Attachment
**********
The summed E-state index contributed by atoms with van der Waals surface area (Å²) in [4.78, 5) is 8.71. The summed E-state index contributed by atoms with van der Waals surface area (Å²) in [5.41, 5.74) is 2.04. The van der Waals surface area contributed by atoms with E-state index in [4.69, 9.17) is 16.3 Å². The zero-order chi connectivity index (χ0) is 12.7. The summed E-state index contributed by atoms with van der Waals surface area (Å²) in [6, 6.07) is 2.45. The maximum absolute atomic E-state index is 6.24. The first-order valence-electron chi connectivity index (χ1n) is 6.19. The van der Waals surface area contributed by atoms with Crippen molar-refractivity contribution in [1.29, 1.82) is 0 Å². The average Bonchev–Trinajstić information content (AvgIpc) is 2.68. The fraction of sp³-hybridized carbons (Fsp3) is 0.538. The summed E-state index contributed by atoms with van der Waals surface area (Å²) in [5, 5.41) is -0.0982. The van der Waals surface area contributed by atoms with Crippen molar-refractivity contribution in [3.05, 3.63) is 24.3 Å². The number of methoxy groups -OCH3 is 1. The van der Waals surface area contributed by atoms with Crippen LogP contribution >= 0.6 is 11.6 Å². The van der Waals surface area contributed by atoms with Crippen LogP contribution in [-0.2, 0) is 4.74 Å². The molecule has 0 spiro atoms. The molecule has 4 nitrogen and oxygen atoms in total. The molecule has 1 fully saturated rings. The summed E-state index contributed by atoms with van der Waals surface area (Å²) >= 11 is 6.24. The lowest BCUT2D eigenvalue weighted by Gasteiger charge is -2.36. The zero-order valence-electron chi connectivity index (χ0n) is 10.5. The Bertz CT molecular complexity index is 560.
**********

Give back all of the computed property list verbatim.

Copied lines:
The summed E-state index contributed by atoms with van der Waals surface area (Å²) in [4.78, 5) is 8.71. The summed E-state index contributed by atoms with van der Waals surface area (Å²) in [5.41, 5.74) is 2.04. The van der Waals surface area contributed by atoms with E-state index in [4.69, 9.17) is 16.3 Å². The zero-order chi connectivity index (χ0) is 12.7. The summed E-state index contributed by atoms with van der Waals surface area (Å²) in [6, 6.07) is 2.45. The maximum absolute atomic E-state index is 6.24. The first-order valence-electron chi connectivity index (χ1n) is 6.19. The van der Waals surface area contributed by atoms with Crippen molar-refractivity contribution in [1.29, 1.82) is 0 Å². The average Bonchev–Trinajstić information content (AvgIpc) is 2.68. The fraction of sp³-hybridized carbons (Fsp3) is 0.538. The summed E-state index contributed by atoms with van der Waals surface area (Å²) in [5, 5.41) is -0.0982. The van der Waals surface area contributed by atoms with Crippen molar-refractivity contribution in [3.05, 3.63) is 24.3 Å². The number of methoxy groups -OCH3 is 1. The van der Waals surface area contributed by atoms with Crippen LogP contribution >= 0.6 is 11.6 Å². The van der Waals surface area contributed by atoms with Crippen LogP contribution in [-0.2, 0) is 4.74 Å². The molecule has 0 spiro atoms. The molecule has 4 nitrogen and oxygen atoms in total. The molecule has 1 fully saturated rings. The summed E-state index contributed by atoms with van der Waals surface area (Å²) >= 11 is 6.24. The lowest BCUT2D eigenvalue weighted by Gasteiger charge is -2.36. The zero-order valence-electron chi connectivity index (χ0n) is 10.5. The Bertz CT molecular complexity index is 560.